Not many people realise that you don’t have to have a celebrant (sometimes called an officiant) to conduct a funeral. There isn’t a law that says you have to have a funeral at all, but if you do have one, anyone can conduct it.
As Humanist weddings aren’t legally recognised in England and Wales (though they are in Scotland, if conducted by an officially recognised celebrant), anyone can conduct them. The same applies to baby-namings.
In our experience, some of the most satisfying ceremonies have been the ones that have had the most input from friends and family. There are a lot of people who are willing to offer their “professional” services (often after only a few hours or days training), but an impressive website doesn’t necessarily mean that they can offer you something you might do better yourself. You can hire an accredited “funeral adviser” to guide you through the whole process of planning a funeral, but maybe all you need is someone to give you some reassurance about what is or isn’t possible and appropriate (such as, what’s the time limit at a crematorium? How much music should we have?).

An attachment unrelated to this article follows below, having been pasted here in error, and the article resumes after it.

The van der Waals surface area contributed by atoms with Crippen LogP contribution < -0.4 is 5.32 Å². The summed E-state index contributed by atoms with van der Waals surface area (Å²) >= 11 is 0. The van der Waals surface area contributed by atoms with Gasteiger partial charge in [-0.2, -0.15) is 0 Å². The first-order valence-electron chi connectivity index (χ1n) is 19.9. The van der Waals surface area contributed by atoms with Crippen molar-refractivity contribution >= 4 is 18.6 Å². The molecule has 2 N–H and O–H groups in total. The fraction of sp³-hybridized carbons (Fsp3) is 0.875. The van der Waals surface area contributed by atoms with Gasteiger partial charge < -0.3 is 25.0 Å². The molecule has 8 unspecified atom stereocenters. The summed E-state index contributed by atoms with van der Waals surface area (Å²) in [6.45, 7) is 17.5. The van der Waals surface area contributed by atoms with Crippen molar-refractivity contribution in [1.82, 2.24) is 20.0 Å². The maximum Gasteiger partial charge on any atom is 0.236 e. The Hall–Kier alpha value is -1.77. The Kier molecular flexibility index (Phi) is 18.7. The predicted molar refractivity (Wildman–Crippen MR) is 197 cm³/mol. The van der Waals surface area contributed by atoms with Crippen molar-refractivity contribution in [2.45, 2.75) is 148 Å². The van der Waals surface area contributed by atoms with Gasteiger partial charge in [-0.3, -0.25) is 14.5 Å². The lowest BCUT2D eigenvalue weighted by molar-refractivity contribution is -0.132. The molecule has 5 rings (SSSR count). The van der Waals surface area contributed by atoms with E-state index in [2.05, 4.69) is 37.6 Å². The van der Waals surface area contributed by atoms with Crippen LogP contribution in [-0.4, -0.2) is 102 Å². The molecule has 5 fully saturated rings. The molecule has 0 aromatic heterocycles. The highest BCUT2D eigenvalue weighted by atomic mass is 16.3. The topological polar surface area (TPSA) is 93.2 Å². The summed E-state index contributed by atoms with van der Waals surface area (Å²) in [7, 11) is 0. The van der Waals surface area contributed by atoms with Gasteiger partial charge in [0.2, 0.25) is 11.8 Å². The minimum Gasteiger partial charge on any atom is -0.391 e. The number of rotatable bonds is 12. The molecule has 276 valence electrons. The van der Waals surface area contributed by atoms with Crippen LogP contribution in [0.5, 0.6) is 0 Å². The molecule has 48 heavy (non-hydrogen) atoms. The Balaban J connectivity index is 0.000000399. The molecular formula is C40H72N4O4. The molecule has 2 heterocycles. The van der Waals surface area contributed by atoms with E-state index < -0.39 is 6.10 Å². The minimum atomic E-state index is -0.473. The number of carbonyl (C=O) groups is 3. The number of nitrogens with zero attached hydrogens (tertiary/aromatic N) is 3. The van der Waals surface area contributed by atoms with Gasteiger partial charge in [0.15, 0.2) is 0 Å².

Perhaps you prefer to delegate everything to someone else, but if you feel you’d like to do things yourself and you’re not sure how to go about it, we can help. We’ve helped families plan funerals, baby-namings and weddings, and no one has reported a disaster. They were all pleased with what they’d accomplished.
It might be very difficult for those who were closest to someone who’s died to lead or speak at his or her funeral – it’s hard to mourn and perform – but maybe there’s someone in your circle who’s used to public speaking, and who isn’t as emotionally involved as you?
If a group of you do things together, you need to ensure that everyone knows what everyone else is doing, but the experience may be helpful.
So, if you’re considering a DIY ceremony, please get in touch. You don’t have to live in Suffolk – we can communicate by phone or email. All we ask is a donation to our funds.